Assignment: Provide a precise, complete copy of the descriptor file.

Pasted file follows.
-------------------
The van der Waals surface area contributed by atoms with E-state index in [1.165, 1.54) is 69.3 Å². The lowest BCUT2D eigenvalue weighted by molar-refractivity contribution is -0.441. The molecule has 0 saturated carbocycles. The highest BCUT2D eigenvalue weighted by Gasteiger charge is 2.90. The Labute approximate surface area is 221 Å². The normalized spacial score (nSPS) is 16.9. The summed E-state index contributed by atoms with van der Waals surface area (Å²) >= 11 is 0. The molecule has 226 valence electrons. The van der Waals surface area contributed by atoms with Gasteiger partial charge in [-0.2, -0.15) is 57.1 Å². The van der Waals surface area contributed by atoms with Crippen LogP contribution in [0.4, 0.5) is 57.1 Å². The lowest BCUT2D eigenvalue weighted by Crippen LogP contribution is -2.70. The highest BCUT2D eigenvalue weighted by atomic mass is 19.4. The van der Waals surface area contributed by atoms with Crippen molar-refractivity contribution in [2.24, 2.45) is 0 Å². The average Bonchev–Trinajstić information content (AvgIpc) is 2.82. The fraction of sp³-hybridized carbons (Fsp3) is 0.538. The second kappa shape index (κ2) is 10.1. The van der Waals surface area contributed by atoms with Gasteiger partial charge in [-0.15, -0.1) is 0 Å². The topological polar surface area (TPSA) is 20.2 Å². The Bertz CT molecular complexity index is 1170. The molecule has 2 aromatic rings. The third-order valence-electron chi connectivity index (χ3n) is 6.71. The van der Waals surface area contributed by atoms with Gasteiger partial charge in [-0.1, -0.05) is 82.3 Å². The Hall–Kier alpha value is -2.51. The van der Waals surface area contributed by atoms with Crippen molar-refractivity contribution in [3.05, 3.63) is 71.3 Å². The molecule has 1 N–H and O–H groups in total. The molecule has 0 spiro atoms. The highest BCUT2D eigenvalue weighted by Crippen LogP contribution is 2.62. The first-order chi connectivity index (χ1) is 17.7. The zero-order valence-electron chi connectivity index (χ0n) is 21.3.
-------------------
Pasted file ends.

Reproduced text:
The van der Waals surface area contributed by atoms with E-state index in [1.165, 1.54) is 69.3 Å². The lowest BCUT2D eigenvalue weighted by molar-refractivity contribution is -0.441. The molecule has 0 saturated carbocycles. The highest BCUT2D eigenvalue weighted by Gasteiger charge is 2.90. The Labute approximate surface area is 221 Å². The normalized spacial score (nSPS) is 16.9. The summed E-state index contributed by atoms with van der Waals surface area (Å²) >= 11 is 0. The molecule has 226 valence electrons. The van der Waals surface area contributed by atoms with Gasteiger partial charge in [-0.2, -0.15) is 57.1 Å². The van der Waals surface area contributed by atoms with Crippen LogP contribution in [0.4, 0.5) is 57.1 Å². The lowest BCUT2D eigenvalue weighted by Crippen LogP contribution is -2.70. The highest BCUT2D eigenvalue weighted by atomic mass is 19.4. The van der Waals surface area contributed by atoms with Crippen molar-refractivity contribution in [2.24, 2.45) is 0 Å². The average Bonchev–Trinajstić information content (AvgIpc) is 2.82. The fraction of sp³-hybridized carbons (Fsp3) is 0.538. The second kappa shape index (κ2) is 10.1. The van der Waals surface area contributed by atoms with Gasteiger partial charge in [-0.15, -0.1) is 0 Å². The topological polar surface area (TPSA) is 20.2 Å². The Bertz CT molecular complexity index is 1170. The molecule has 2 aromatic rings. The third-order valence-electron chi connectivity index (χ3n) is 6.71. The van der Waals surface area contributed by atoms with Gasteiger partial charge in [-0.1, -0.05) is 82.3 Å². The Hall–Kier alpha value is -2.51. The van der Waals surface area contributed by atoms with Crippen molar-refractivity contribution in [3.05, 3.63) is 71.3 Å². The molecule has 1 N–H and O–H groups in total. The molecule has 0 spiro atoms. The highest BCUT2D eigenvalue weighted by Crippen LogP contribution is 2.62. The first-order chi connectivity index (χ1) is 17.7. The zero-order valence-electron chi connectivity index (χ0n) is 21.3.